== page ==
This series documents projects in which the Oral History Center was involved but was not the primary sponsor. This includes projects in which the center was used as a consultant, was part of a larger group, or when a project was done cooperatively with another organization.
BoxTitleDate
3Around the Corner1984
3Boston Public School Cultural Partnershipn.d., 1991-1992
3Bureau of Jewish Education1992
3Cambridge Public Schools1986, 1993
3Cambridge Community Life Project1992
3City Year Collaborationn.d.
3East Cambridge Unity Committeen.d., 1982-1983
3Hull Lifesaving Museum1986
3The Huntington Theatre Company/Stagesn.d., 1992-1993, 1997-1998
3In Our Own Words1997
3Literacy Voices of America1992
3Roxbury Community College Collaborationn.d., 1988
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Series:

4. Workshops, 1981-1993
Volume:0.25 cubic ft.
Arrangement:

Alphabetical
Summary:

This series documents the numerous workshops sponsored by the Oral History Center between 1981 and 1993. This series also includes information about workshops in which a member of the Oral History Center had a prominent role, such as a speaker of leader of a workshop. Also covered in the series are workshops that members attended on topics dealing with oral history and managing non-profit organizations.
BoxTitleDate
3Cambridge Public Schools Teachers1984
3Correspondence and Notesn.d., 1981, 1990, 1993
3Cultural Diversity (2 folders)n.d., 1985-1987
3Flyersn.d., 1987
3For Community Workers1983
3Harvard Medical School1993
3Lesley Collegen.d.
3Literacy, Empowerment, and Academic Achievement1988
3Literacy Through Life Stories1993
3Lowell Conference on Industrial History1993
3Oral History Networkn.d.
3Oral History Network Meetingn.d.
3Salem State Reading Institute1993
3Six Week Coursen.d.
3“Sources of Strength”n.d.
3Toronto Literacy Program1988
3Urbanistics Senior Center1992
3Using Oral History in the Classroomn.d.
Workshops Attended
3Dillion Bustin at Massachusetts Council1986
3Literacy and Educational Reform1991
3Narrative Studies in the Social Sciences1992
3Paolo Freire Conference1991-1992
3We're All in This Together1991
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Series:

5. Projects, 1978-1997
Volume:6.65 cubic ft.
Arrangement:

Alphabetical
Summary:

The largest series in the collection documents the oral history projects of the Oral History Center. This series contains information regarding all aspects of the projects, including documentation of the participants, funding information, evaluations, photographs, slides, and, in some cases, the actual final product. The most prominent projects are the Griots of Roxbury, Lifelines, and the Cambridge Women's Oral History Project. Researchers should note that records of the nine projects affiliated with the Cambridge Women's Oral History Project are filed alphabetically by project title.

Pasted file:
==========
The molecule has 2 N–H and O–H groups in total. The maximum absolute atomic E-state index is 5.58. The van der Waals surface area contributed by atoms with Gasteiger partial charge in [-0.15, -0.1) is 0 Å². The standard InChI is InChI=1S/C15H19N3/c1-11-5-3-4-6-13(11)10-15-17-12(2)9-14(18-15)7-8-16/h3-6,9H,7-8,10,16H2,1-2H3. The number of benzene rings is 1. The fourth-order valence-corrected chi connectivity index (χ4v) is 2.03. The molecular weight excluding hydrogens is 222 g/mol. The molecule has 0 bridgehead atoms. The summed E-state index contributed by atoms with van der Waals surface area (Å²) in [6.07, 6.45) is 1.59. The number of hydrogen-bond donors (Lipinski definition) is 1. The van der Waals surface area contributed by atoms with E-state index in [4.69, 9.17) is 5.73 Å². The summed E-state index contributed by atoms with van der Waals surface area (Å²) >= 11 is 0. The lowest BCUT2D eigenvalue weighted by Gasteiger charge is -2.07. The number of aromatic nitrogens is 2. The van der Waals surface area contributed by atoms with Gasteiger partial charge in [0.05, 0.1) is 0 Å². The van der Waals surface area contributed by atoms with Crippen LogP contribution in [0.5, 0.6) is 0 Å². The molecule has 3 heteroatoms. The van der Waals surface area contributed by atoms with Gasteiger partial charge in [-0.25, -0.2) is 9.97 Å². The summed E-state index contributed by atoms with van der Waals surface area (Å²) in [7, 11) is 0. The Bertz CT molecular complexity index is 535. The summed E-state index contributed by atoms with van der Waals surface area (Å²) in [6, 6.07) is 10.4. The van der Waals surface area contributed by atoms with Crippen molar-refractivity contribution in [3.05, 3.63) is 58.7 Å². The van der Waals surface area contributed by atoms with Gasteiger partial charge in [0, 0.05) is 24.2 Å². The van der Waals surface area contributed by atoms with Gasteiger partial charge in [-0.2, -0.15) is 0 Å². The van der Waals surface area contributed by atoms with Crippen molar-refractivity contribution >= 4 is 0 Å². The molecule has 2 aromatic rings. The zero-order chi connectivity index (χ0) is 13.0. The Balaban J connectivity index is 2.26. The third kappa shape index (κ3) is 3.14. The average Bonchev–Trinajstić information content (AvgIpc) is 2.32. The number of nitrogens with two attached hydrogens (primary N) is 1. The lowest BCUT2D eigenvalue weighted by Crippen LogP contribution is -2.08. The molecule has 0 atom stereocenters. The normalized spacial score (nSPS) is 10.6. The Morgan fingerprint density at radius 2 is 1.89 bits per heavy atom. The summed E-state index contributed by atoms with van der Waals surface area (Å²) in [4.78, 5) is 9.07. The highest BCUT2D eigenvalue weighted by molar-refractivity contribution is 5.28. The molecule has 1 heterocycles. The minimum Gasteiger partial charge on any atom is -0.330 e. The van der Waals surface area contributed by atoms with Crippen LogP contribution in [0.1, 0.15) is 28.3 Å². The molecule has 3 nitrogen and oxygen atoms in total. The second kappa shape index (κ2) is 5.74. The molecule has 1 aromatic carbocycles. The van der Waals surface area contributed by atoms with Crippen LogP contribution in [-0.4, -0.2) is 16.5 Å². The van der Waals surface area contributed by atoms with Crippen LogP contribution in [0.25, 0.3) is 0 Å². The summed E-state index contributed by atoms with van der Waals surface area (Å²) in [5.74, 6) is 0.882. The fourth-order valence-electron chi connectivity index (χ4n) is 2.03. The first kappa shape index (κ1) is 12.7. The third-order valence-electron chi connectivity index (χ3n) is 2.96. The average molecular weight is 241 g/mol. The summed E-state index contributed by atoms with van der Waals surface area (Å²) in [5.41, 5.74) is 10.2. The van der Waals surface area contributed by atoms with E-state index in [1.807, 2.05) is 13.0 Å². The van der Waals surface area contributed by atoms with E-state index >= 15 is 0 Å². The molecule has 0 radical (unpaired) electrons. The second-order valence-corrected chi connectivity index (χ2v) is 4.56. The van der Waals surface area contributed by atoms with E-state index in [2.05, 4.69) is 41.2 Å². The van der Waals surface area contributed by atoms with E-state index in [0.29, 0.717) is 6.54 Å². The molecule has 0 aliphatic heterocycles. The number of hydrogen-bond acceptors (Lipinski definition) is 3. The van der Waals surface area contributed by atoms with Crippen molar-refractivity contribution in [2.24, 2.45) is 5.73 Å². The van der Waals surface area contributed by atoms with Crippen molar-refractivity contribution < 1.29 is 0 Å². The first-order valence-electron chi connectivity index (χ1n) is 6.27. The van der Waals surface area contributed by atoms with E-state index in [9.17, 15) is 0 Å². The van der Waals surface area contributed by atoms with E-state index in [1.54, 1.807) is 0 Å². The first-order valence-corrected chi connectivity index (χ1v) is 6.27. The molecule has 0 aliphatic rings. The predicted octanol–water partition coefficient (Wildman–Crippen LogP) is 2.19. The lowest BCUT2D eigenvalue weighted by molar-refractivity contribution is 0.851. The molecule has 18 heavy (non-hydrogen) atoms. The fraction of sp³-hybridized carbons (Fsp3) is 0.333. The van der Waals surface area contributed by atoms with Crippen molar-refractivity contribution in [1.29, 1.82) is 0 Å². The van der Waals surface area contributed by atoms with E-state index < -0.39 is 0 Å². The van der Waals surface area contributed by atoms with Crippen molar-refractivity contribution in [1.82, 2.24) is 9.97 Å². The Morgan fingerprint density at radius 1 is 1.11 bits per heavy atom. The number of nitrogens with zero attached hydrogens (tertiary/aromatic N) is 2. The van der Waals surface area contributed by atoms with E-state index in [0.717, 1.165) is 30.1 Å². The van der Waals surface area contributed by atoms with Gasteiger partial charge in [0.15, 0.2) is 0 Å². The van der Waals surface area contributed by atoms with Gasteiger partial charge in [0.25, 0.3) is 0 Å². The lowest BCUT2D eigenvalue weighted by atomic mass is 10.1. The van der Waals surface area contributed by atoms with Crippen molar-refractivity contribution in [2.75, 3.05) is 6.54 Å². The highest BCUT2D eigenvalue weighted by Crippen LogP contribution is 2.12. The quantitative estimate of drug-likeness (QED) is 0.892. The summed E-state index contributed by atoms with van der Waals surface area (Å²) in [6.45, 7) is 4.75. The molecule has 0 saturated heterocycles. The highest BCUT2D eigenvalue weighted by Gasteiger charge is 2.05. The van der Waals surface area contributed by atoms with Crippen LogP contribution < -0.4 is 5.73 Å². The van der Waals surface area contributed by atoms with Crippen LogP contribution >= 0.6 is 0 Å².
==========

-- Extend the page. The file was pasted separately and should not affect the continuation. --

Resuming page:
BoxTitleDate
Cambridge Women's Oral History Project
3Advisory Boardn.d., 1981
3Background Informationn.d., 1980-1981, 1990
3Documentary and Slideshown.d.
3Evaluationsn.d., 1980-1982
23Exhibit Text1980-1981
3Funding1980-1981
3Narrator Transcripts (5 folders)1980-1981
Photographs
3General (2 folders)n.d.
3Narratorsn.d.
3Press Articlesn.d., 1981-1983
Slides
23General (2 folders)n.d.
3Agassiz Clubn.d.
3International Women's Day 1981-1982
4Narrators n.d.
4Practice Rollsn.d.
21Tin Logon.d.
4Training Guidelinesn.d., 1980-1981
Cambridge Women's Quilt Project
4Artworkn.d.
4Background Information and Correspondencen.d., 1981-1986
4Fundingn.d., 1981-1982
21International Women's Day1988
4Narrator Transcripts (4 folders)1982
Photographs
4General (2 folders)n.d.
4Belize Rural Women's Associationn.d.
4Press Articlesn.d., 1982-1985
23Project Binder (3 folders)n.d., 1981-1982
24Quilt n.d.
21Quilt Squares on Papern.d.
4Slides n.d., 1982
4A Celebration of Community: Art for Central Square Station1985
City Voices of Lawrence and Somerville
4Generaln.d., 1990-1991
21Posters Made in Quilt Formn.d.
21Project of a Kindergartner at St. Ann'sn.d.
Common Threads
4Audience Evaluationn.d.
4Background Information and Planning Notesn.d., 1982-1984
4Community Contactsn.d.
4Final Project1986
4Funding1983-1985
4Narrator Transcripts (3 folders)1982-1985
4Outreachn.d., 1982-1986
5A Patchwork of Our Lives: 5 Photographs (2 folders)n.d.
5Press Articlesn.d., 1983-1985
5Progress Report by Cindy Cohen1983
Slides
5, 23General (2 folders)n.d.
5Slideshown.d.
5Community Education Teamn.d., 1986
5Enhancing Children's Writing and Intellectual Skillsn.d.
From Hearing My Mother Talk
5Final Product and Rough Draft1979
5Narrator Transcriptsn.d.
5Notes and Informationn.d., 1978-1982
Griots of Roxbury
5Advisory Paneln.d., 1991-1993
5Annual Budgetsn.d., 1992-1994
5Articles on Griots and Youth Violencen.d., 1992-1994
5“Coping with Violence in the Schools”1992-1993
5Correspondence1993